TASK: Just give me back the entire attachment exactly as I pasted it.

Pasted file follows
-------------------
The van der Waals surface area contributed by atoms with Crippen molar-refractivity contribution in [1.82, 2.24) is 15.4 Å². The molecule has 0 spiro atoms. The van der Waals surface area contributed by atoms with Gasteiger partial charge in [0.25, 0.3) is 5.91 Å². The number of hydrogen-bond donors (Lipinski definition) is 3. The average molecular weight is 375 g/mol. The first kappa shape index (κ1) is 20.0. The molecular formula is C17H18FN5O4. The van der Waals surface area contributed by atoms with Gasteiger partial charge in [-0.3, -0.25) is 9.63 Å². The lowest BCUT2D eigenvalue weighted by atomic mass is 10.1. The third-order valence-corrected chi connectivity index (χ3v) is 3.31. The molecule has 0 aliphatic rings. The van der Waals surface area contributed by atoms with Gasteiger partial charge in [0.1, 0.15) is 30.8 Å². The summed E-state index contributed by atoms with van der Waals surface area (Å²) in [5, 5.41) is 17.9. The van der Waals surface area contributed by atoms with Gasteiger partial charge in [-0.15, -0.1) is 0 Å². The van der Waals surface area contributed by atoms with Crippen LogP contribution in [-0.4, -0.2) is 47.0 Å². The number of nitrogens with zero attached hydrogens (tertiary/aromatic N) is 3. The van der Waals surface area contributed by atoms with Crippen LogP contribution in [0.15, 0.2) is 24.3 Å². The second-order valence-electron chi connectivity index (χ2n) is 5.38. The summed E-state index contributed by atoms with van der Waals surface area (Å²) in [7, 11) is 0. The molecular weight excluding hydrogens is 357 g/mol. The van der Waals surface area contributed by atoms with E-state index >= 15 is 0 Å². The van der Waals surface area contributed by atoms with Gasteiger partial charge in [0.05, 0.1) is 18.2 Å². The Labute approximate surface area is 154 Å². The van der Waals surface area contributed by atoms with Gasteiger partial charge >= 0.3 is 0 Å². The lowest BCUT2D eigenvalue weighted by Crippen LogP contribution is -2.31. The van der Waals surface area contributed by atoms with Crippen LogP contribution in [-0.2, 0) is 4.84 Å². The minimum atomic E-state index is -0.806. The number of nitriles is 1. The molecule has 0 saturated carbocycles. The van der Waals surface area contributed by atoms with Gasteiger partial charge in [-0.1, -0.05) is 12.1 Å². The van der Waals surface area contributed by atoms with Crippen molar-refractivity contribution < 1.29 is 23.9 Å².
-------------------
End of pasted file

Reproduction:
The van der Waals surface area contributed by atoms with Crippen molar-refractivity contribution in [1.82, 2.24) is 15.4 Å². The molecule has 0 spiro atoms. The van der Waals surface area contributed by atoms with Gasteiger partial charge in [0.25, 0.3) is 5.91 Å². The number of hydrogen-bond donors (Lipinski definition) is 3. The average molecular weight is 375 g/mol. The first kappa shape index (κ1) is 20.0. The molecular formula is C17H18FN5O4. The van der Waals surface area contributed by atoms with Gasteiger partial charge in [-0.3, -0.25) is 9.63 Å². The lowest BCUT2D eigenvalue weighted by atomic mass is 10.1. The third-order valence-corrected chi connectivity index (χ3v) is 3.31. The molecule has 0 aliphatic rings. The van der Waals surface area contributed by atoms with Gasteiger partial charge in [0.1, 0.15) is 30.8 Å². The summed E-state index contributed by atoms with van der Waals surface area (Å²) in [5, 5.41) is 17.9. The van der Waals surface area contributed by atoms with Gasteiger partial charge in [-0.15, -0.1) is 0 Å². The van der Waals surface area contributed by atoms with Crippen LogP contribution in [-0.4, -0.2) is 47.0 Å². The number of nitrogens with zero attached hydrogens (tertiary/aromatic N) is 3. The van der Waals surface area contributed by atoms with Crippen LogP contribution in [0.15, 0.2) is 24.3 Å². The second-order valence-electron chi connectivity index (χ2n) is 5.38. The summed E-state index contributed by atoms with van der Waals surface area (Å²) in [7, 11) is 0. The molecular weight excluding hydrogens is 357 g/mol. The van der Waals surface area contributed by atoms with E-state index >= 15 is 0 Å². The van der Waals surface area contributed by atoms with Gasteiger partial charge in [0.05, 0.1) is 18.2 Å². The Labute approximate surface area is 154 Å². The van der Waals surface area contributed by atoms with Gasteiger partial charge >= 0.3 is 0 Å². The lowest BCUT2D eigenvalue weighted by Crippen LogP contribution is -2.31. The van der Waals surface area contributed by atoms with Crippen LogP contribution in [-0.2, 0) is 4.84 Å². The minimum atomic E-state index is -0.806. The number of nitriles is 1. The molecule has 0 saturated carbocycles. The van der Waals surface area contributed by atoms with Gasteiger partial charge in [-0.1, -0.05) is 12.1 Å². The van der Waals surface area contributed by atoms with Crippen molar-refractivity contribution < 1.29 is 23.9 Å².